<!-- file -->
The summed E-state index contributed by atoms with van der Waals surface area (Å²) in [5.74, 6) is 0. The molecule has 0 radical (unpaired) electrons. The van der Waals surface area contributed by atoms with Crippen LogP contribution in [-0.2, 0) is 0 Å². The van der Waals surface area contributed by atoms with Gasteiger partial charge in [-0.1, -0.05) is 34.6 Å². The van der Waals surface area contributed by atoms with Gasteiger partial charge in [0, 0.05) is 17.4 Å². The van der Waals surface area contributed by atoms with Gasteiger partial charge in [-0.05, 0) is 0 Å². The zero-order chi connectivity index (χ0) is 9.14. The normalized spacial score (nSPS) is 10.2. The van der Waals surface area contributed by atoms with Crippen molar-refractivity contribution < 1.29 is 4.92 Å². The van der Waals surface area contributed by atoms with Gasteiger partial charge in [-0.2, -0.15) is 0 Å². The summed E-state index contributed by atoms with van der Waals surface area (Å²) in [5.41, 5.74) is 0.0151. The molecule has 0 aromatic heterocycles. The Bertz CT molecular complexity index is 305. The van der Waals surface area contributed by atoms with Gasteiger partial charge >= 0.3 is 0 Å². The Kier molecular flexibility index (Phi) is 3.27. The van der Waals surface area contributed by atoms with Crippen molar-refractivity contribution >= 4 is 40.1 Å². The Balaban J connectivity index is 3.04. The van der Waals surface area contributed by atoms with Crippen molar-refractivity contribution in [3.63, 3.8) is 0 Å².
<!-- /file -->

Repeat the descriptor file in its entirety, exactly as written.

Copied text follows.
The summed E-state index contributed by atoms with van der Waals surface area (Å²) in [5.74, 6) is 0. The molecule has 0 radical (unpaired) electrons. The van der Waals surface area contributed by atoms with Crippen LogP contribution in [-0.2, 0) is 0 Å². The van der Waals surface area contributed by atoms with Gasteiger partial charge in [-0.1, -0.05) is 34.6 Å². The van der Waals surface area contributed by atoms with Gasteiger partial charge in [0, 0.05) is 17.4 Å². The van der Waals surface area contributed by atoms with Gasteiger partial charge in [-0.05, 0) is 0 Å². The zero-order chi connectivity index (χ0) is 9.14. The normalized spacial score (nSPS) is 10.2. The van der Waals surface area contributed by atoms with Crippen molar-refractivity contribution < 1.29 is 4.92 Å². The van der Waals surface area contributed by atoms with Gasteiger partial charge in [-0.2, -0.15) is 0 Å². The summed E-state index contributed by atoms with van der Waals surface area (Å²) in [5.41, 5.74) is 0.0151. The molecule has 0 aromatic heterocycles. The Bertz CT molecular complexity index is 305. The van der Waals surface area contributed by atoms with Gasteiger partial charge >= 0.3 is 0 Å². The Kier molecular flexibility index (Phi) is 3.27. The van der Waals surface area contributed by atoms with Crippen molar-refractivity contribution >= 4 is 40.1 Å². The Balaban J connectivity index is 3.04. The van der Waals surface area contributed by atoms with Crippen molar-refractivity contribution in [3.63, 3.8) is 0 Å².